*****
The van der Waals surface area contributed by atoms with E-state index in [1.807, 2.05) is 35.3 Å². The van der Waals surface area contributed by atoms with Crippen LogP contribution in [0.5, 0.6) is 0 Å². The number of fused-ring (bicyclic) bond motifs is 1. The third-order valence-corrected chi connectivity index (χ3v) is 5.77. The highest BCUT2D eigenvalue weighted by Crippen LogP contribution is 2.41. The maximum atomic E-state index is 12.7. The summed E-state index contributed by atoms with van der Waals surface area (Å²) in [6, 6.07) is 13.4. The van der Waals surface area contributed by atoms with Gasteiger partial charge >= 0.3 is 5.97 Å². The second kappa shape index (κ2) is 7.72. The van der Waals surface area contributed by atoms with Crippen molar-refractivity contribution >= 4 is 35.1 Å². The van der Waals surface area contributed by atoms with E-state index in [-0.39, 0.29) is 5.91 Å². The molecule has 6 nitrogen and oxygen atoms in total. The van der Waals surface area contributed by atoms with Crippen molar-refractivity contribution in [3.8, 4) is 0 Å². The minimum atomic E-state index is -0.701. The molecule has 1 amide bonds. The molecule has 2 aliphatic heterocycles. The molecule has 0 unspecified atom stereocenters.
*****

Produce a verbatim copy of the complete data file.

The van der Waals surface area contributed by atoms with E-state index in [1.807, 2.05) is 35.3 Å². The van der Waals surface area contributed by atoms with Crippen LogP contribution in [0.5, 0.6) is 0 Å². The number of fused-ring (bicyclic) bond motifs is 1. The third-order valence-corrected chi connectivity index (χ3v) is 5.77. The highest BCUT2D eigenvalue weighted by Crippen LogP contribution is 2.41. The maximum atomic E-state index is 12.7. The summed E-state index contributed by atoms with van der Waals surface area (Å²) in [6, 6.07) is 13.4. The van der Waals surface area contributed by atoms with Gasteiger partial charge >= 0.3 is 5.97 Å². The second kappa shape index (κ2) is 7.72. The van der Waals surface area contributed by atoms with Crippen molar-refractivity contribution >= 4 is 35.1 Å². The van der Waals surface area contributed by atoms with E-state index in [-0.39, 0.29) is 5.91 Å². The molecule has 6 nitrogen and oxygen atoms in total. The van der Waals surface area contributed by atoms with Crippen molar-refractivity contribution in [3.8, 4) is 0 Å². The minimum atomic E-state index is -0.701. The molecule has 1 amide bonds. The molecule has 2 aliphatic heterocycles. The molecule has 0 unspecified atom stereocenters.